An traditional herb has been getting a lot of attention from researchers lately. Ginseng! It came from the Appalachians and Ozarks. where it was used by American Indians as a medicinal herb. In the 1700’s, it was sold extensively to Asian traders who promoted its cultivation in China and Korea. It is now cultivated commercially in the Eastern US and upper Midwest.
Adaptogenic not Ergogentic
Ginseng is mostly adaptogenic, rather than ergogenic. Two fancy words for two simple concepts. Adaptogenic means better tolerance for physical and mental stress; ergogentic means performance enhancing.
1. Ginseng supports the ability to concentrate. American Menominee and other Indians used ginseng as a mental stimulant to prepare them for arduous mental and physical endeavors. Modern researchers have confirmed this ability to strengthen working memory and concentration. Subjects taking ginseng experienced both increased calmness and improved ability at mental arithmetic. As an adaptogenic, ginseng helps keep us calm and relaxed when faced with that exam and so we think more clearly.
2. Ginseng enhances energy and endurance. For centuries athletes and warriors have used ginseng to prepare themselves for battle or competition. Modern scientists wanted to know why and in testing discovered that the common measures of fatigue, such as blood lactate levels and nitrogen levels in urine were markedly reduced after exercise. As an adaptogenic ginseng helps athletes better tolerate the stress incurred from strenuous exercise and feel less fatigue afterwards.
3. Ginseng strengthens the immune system. Another traditional use of ginseng by herbal healers was to protect against illness. Scientists have discovered that ginseng enhances or stimulates immune system activity. In fact, they found it is almost as effective as a cocktail of fancy drugs in lab animal survival rates from the deadly bird flu. As an adaptogen, ginseng helps keep the body in overall balance as well as stimulate the immune system. This helps us be more resistant to the challenges of flu season.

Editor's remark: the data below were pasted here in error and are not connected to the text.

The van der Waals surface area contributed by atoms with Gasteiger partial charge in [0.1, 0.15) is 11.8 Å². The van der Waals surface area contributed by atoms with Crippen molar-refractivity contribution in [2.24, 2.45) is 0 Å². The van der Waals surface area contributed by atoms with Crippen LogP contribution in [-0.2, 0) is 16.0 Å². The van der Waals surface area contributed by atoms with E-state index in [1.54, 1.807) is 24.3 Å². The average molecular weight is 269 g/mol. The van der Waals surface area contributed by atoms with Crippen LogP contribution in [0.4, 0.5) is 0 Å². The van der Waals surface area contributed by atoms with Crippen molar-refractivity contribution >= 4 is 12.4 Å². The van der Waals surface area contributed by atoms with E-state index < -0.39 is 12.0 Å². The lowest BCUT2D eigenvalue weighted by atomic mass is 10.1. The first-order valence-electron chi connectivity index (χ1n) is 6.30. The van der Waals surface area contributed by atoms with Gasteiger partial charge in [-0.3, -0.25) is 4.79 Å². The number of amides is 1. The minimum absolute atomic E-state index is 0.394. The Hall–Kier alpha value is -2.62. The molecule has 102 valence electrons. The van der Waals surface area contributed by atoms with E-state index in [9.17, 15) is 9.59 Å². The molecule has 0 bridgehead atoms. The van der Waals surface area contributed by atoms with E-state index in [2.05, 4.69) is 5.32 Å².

4. Ginseng helps fertility. Ginseng was noted as an herb par excellence for male and female fertility, libido and reproductive system balance. Probably, its biggest market today in Asia is for its use as an aphrodisiac because of its help with erectile dysfunction. But, seriously, researchers have found that ginseng enhances sperm quality, especially where there has been exposure to toxins and alcohol. For women, ginseng is reported to benefit uterine health and function, improving the ability of fertile eggs to implant in the uterus. As an adaptogen, ginseng brings balance to the reproductive system.
5. Ginseng benefits seniors. For women facing menopause, ginseng brings balance to hormones and the reproductive system, helping alleviate menopausal symptoms like hot flashes, insomnia and depression. It supports bone density, a critical factor in bone health for women (and men) facing osteoporosis. As it reduces inflammation, it can be quite helpful for reducing joint pain experienced by seniors.